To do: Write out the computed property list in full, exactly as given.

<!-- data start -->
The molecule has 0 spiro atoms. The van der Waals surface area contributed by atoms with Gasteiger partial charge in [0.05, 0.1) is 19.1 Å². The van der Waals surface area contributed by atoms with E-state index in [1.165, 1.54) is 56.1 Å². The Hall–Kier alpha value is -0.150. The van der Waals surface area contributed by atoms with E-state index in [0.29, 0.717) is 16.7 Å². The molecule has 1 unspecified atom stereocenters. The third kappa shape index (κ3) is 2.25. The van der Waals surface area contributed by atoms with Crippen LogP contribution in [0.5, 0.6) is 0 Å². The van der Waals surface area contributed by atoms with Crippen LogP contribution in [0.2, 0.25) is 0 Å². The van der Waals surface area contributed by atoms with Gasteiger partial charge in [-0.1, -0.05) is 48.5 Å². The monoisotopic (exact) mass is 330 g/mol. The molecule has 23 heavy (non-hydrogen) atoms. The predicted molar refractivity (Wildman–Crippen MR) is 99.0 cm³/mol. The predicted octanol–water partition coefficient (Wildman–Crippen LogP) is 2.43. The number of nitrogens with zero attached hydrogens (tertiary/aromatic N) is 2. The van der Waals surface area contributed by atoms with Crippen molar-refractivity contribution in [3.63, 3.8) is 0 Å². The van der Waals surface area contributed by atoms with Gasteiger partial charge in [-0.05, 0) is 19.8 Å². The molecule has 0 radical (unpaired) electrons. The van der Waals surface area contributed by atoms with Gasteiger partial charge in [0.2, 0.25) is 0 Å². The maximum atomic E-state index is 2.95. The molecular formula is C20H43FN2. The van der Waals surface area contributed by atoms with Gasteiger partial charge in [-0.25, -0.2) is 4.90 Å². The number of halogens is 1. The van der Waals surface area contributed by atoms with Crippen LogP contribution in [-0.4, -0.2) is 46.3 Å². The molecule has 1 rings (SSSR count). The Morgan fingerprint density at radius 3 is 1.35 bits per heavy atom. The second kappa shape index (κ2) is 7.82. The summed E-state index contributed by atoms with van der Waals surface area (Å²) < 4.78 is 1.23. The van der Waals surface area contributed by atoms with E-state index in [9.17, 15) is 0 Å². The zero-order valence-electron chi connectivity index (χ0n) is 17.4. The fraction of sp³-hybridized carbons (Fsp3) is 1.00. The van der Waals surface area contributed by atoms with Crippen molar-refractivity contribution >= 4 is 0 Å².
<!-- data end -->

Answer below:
The molecule has 0 spiro atoms. The van der Waals surface area contributed by atoms with Gasteiger partial charge in [0.05, 0.1) is 19.1 Å². The van der Waals surface area contributed by atoms with E-state index in [1.165, 1.54) is 56.1 Å². The Hall–Kier alpha value is -0.150. The van der Waals surface area contributed by atoms with E-state index in [0.29, 0.717) is 16.7 Å². The molecule has 1 unspecified atom stereocenters. The third kappa shape index (κ3) is 2.25. The van der Waals surface area contributed by atoms with Crippen LogP contribution in [0.5, 0.6) is 0 Å². The van der Waals surface area contributed by atoms with Crippen LogP contribution in [0.2, 0.25) is 0 Å². The van der Waals surface area contributed by atoms with Gasteiger partial charge in [-0.1, -0.05) is 48.5 Å². The monoisotopic (exact) mass is 330 g/mol. The molecule has 23 heavy (non-hydrogen) atoms. The predicted molar refractivity (Wildman–Crippen MR) is 99.0 cm³/mol. The predicted octanol–water partition coefficient (Wildman–Crippen LogP) is 2.43. The number of nitrogens with zero attached hydrogens (tertiary/aromatic N) is 2. The van der Waals surface area contributed by atoms with Crippen molar-refractivity contribution in [3.63, 3.8) is 0 Å². The van der Waals surface area contributed by atoms with Gasteiger partial charge in [-0.05, 0) is 19.8 Å². The molecule has 0 radical (unpaired) electrons. The van der Waals surface area contributed by atoms with Gasteiger partial charge in [0.2, 0.25) is 0 Å². The maximum atomic E-state index is 2.95. The molecular formula is C20H43FN2. The van der Waals surface area contributed by atoms with Gasteiger partial charge in [-0.25, -0.2) is 4.90 Å². The number of halogens is 1. The van der Waals surface area contributed by atoms with Crippen LogP contribution in [-0.4, -0.2) is 46.3 Å². The molecule has 1 rings (SSSR count). The Morgan fingerprint density at radius 3 is 1.35 bits per heavy atom. The second kappa shape index (κ2) is 7.82. The summed E-state index contributed by atoms with van der Waals surface area (Å²) < 4.78 is 1.23. The van der Waals surface area contributed by atoms with E-state index in [9.17, 15) is 0 Å². The zero-order valence-electron chi connectivity index (χ0n) is 17.4. The fraction of sp³-hybridized carbons (Fsp3) is 1.00. The van der Waals surface area contributed by atoms with Crippen molar-refractivity contribution >= 4 is 0 Å².